You will need to complete the Setting Up instructions before you proceed with these exercises. Once you are set up, SSH into tottbox using the vagrant ssh command from the setup instructions. Then tackle the problems below.

12.3.1. Install Gulp.js

The first step is to install the gulp npm package globally. If you aren’t sure how to do this, enter npm help install or ask for help.

This session will involve an example project for you to work with. If you already have a website or some kind of web related project (your project should probably have something to do with front-end web dev), you can try to integrate gulp into your project instead of using my example project. If you want to use the example project, just git clone this repository. Make sure to read the project’s readme to get a sense of the folder structure and complete the initial setup.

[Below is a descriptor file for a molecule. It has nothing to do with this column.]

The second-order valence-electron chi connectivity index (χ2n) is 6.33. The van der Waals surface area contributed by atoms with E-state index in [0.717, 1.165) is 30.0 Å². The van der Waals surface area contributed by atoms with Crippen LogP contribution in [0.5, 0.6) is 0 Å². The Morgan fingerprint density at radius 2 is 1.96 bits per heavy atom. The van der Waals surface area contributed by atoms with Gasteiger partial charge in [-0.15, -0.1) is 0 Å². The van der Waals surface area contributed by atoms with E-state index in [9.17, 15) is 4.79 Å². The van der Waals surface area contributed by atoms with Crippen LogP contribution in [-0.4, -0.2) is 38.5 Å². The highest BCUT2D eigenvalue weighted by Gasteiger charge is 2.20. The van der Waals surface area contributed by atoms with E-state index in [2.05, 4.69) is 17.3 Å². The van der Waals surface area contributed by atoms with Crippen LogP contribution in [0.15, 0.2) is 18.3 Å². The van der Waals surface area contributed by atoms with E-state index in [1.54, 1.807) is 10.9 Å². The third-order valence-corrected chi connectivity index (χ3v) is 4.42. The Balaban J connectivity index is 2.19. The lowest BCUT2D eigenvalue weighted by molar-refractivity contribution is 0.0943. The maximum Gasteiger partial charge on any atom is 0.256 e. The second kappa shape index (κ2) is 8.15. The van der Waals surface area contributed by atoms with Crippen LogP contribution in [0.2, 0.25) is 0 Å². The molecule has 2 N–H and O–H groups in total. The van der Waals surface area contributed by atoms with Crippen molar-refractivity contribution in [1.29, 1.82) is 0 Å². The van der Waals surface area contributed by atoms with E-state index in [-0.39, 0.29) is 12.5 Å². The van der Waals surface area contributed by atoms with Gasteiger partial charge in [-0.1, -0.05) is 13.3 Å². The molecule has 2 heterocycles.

12.3.2. Copy Bootstrap CSS Files

After running bower install, you should notice a bower_components folder. In the gulpfile.js file, you should see a function that looks like this:

gulp.task('vendor', function() {
    console.log('Edit the gulpfile.js file!');

Implement this function to copy the bower_components/bootstrap/dist/css/bootstrap.css file to the dist/vendor directory (gulp will create this directory for you if it is not already there). You may find the following link useful: gulp api.

12.3.3. Render Jade Templates